How to Improve Your Professional Relationships in Social Media

 

Expand Your Audience through Online Groups

Many artists rely solely on their core group of fans and followers on Google+, Facebook or LinkedIn and other social media sites. They repeatedly send the same message to the same limited audience. That’s not necessarily a bad thing, but when it’s the only way they use social media they are ignoring the enormous potential to reach thousands of new customers and contacts.

Consider joining one or more important groups that share your customer demographics or market niche. For example, if your art work focuses on wildlife and that is your passion you will find kindred spirits among members of various wildlife groups, such as the Wildlife Society group on LinkedIn. Here you will meet and exchange ideas with managers, researchers, conservation practitioners, policy makers, authors and other wildlife aficionados and experts.

After you become a member of a group I recommend that you comment regularly in the group discussions and also start your own topics sharing links to your art work. This practice will help you connect with others who share your interests, increase traffic to your website, and build rewarding connections and opportunities.

canstockphoto4432741Here’s another tip: Whenever I post an article I have written about one of my artist clients on one of my blogs I share it on my page on LinkedIn. I also share it in a few other groups I belong to, including Art Collectors, a group with more than 13,000 members. As a result of posting my links in this group I have attracted the attention of many other members including some high end collectors and curators.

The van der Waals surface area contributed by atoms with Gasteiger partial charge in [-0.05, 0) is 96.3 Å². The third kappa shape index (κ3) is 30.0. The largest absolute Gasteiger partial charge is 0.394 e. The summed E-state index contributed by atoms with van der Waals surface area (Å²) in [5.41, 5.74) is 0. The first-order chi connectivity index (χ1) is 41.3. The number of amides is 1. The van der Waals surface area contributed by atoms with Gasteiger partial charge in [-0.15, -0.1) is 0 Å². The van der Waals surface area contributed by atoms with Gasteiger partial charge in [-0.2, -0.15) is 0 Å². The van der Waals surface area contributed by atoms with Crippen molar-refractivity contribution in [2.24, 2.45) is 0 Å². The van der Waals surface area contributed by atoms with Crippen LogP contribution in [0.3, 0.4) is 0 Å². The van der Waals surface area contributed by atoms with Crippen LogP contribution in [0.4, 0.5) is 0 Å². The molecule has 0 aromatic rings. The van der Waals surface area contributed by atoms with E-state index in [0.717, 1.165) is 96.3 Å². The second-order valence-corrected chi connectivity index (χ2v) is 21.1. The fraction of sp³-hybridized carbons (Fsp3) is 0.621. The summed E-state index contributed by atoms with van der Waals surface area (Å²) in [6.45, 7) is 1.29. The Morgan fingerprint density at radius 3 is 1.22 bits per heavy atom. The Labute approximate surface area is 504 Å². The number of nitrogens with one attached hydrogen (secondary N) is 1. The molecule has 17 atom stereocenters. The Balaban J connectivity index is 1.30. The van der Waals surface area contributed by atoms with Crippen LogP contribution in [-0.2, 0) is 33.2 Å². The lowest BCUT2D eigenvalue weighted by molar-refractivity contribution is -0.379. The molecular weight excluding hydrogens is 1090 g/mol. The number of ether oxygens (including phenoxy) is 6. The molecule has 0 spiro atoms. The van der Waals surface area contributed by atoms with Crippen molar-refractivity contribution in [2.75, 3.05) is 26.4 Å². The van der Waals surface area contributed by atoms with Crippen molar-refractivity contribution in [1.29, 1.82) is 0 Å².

So, I suggest, the next time you post an update in social media take a few more seconds and share it on the group pages. If you post an interesting topic people will become curious about you and your artwork. It may also spark conversation and increase your visibility exponentially.

Look for forums that are best suited to your strengths and goals. For example, Thomas Hodges Artist, Curator, Art Journalist, Educator and Executive Producer (Motion Pictures), recently started a discussion in the Art Collectors group related to Fine Art Photography vs. Commercial Photography. Here’s an opportunity to share your strong opinion on this subject and also to connect with Hodges. Another discussion that I started in the Manhattan Arts International group to encourage artists to share and promote their creative passion is: When did you first realize you wanted to become an artist?

 

Provide Value to Others in Your Posts

The same way our art work reflects a lot about our persona, the manner in which we communicate publicly also reflects a lot about us. I’m sure you’ve read posts from artists whose personalities are magnetic. You may have even envied the powerful way they project their style and brand.

On the contrary there are artists who represent themselves very poorly. For example, there are many artists on Twitter and Facebook who only post complaints or comments about themselves.